The main room also displays a mural-sized reproduction of Alice Paul toasting the passage of the 19th Amendment with grape juice, as she was a teetotaler. The look on her face is quietly defiant.

After retiring from the NWP in 1972 Paul lived at the Greenleaf Extension Home in Moorestown, enjoying her solitude by reading and contemplating, yet still passionately political, campaigning for the ERA. Apparently Paul would not see visitors unless they could name their local and state political representatives.

Paul had a steadfast, charismatic but quiet personality, skilled at researching and preparing tactics for the early women’s movement, but she was not an extrovert, perhaps one of the reasons she is not as well known as someone like Susan B. Anthony.

At the Alice Paul Institute, which is anticipating the 19th Amendment’s centennial just a year away, the staff and volunteers are more than ready to share their knowledge of Paul’s wisdom and tenacity, and her decades of involvement in women’s rights and social justice.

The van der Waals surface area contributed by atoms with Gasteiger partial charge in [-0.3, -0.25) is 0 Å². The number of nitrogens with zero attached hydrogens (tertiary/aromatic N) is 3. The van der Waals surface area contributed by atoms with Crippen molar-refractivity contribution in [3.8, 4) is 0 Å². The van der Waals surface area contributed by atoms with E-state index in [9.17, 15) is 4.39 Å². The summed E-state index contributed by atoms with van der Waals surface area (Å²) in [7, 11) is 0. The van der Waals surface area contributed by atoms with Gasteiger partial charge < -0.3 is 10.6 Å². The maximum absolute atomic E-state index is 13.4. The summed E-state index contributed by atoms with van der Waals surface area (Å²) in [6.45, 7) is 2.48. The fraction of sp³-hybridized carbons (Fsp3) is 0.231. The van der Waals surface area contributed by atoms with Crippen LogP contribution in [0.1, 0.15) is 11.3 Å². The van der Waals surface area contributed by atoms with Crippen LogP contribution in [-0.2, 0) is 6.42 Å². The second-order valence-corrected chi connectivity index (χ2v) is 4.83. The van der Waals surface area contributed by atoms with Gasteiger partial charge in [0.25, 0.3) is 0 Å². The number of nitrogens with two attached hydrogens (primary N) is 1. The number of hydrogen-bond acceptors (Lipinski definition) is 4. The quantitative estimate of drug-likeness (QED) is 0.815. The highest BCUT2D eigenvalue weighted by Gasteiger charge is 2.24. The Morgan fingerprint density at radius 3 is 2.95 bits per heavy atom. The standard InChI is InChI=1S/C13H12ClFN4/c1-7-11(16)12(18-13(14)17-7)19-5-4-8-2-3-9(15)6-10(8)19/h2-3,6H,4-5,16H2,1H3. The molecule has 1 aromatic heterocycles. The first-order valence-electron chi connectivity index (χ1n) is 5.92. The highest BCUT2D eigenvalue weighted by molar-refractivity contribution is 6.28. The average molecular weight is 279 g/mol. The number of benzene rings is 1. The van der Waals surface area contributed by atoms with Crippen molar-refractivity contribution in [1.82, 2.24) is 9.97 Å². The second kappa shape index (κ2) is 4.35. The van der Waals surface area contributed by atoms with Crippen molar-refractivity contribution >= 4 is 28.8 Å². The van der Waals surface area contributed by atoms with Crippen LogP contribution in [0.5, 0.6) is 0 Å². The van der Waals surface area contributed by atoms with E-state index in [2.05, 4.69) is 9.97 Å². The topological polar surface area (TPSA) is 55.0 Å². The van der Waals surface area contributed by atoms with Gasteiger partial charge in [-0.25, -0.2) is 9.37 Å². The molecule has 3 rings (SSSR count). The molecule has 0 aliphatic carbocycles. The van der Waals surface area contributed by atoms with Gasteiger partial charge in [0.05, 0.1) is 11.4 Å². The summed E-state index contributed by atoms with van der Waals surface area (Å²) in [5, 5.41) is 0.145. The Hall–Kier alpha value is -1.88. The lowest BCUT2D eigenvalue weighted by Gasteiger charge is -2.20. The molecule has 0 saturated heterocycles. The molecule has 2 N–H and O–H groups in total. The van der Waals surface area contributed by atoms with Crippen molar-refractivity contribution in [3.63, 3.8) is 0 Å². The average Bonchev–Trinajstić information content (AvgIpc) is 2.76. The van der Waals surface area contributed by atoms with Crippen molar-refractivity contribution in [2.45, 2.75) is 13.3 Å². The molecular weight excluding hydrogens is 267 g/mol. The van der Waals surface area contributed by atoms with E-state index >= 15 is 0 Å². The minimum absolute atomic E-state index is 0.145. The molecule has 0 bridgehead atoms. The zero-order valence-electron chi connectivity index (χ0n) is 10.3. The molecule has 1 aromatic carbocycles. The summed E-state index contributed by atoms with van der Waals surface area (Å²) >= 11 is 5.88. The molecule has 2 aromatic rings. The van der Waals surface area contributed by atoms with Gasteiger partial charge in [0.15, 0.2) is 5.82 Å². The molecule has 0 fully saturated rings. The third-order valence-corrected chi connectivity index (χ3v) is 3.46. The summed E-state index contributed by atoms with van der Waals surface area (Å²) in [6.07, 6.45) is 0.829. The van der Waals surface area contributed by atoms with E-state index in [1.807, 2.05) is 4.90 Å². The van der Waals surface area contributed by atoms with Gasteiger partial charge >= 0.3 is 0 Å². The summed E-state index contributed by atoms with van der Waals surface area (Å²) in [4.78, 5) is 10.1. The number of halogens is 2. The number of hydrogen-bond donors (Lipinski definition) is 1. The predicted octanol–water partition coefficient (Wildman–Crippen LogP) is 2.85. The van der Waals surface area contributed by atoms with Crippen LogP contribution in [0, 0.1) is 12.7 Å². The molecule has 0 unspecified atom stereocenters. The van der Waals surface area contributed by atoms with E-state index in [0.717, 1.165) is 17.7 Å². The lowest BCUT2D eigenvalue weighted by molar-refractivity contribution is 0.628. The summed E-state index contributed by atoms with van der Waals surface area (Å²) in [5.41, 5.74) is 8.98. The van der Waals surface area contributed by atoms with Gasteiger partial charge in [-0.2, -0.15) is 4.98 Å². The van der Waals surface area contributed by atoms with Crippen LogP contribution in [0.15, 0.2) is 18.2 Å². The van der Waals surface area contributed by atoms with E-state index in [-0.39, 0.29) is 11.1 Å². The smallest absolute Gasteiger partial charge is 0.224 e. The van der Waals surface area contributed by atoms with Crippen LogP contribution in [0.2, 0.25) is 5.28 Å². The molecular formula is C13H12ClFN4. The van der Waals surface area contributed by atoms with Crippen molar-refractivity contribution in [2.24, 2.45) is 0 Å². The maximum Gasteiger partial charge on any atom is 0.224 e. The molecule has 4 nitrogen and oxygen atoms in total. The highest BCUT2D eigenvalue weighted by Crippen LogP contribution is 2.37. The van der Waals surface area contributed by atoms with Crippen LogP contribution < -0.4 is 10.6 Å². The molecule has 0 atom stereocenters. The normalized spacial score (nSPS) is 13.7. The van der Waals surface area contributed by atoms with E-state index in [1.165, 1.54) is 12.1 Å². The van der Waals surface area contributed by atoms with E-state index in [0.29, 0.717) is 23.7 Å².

And they are not alone. Recently Governor Phil Murphy signed a measure into law to designate January 11 as “Alice Paul Day” in New Jersey — one cosponsored by three state assemblywomen.

The Alice Paul Institute at Paulsdale, 128 Hooton Road, Mount Laurel. Free parking, wheelchair accessible. Hours: Tuesday through Friday, noon to 4 p.m. Self-guided tours, $5. Second Saturday tours, noon to 2 p.m., Saturday September 14, October 12, and November 9. $5.

A Night in Suffrage White, Saturday, August 24, 6 to 8 p.m. at Paulsdale. Tickets cost $20. Ages 12 and older only.

Paulsdale Uncorked, Saturday, September 21, 5 to 7:30 p.m. Tickets start at $65. 856-231-1885. www.alicepaul.org.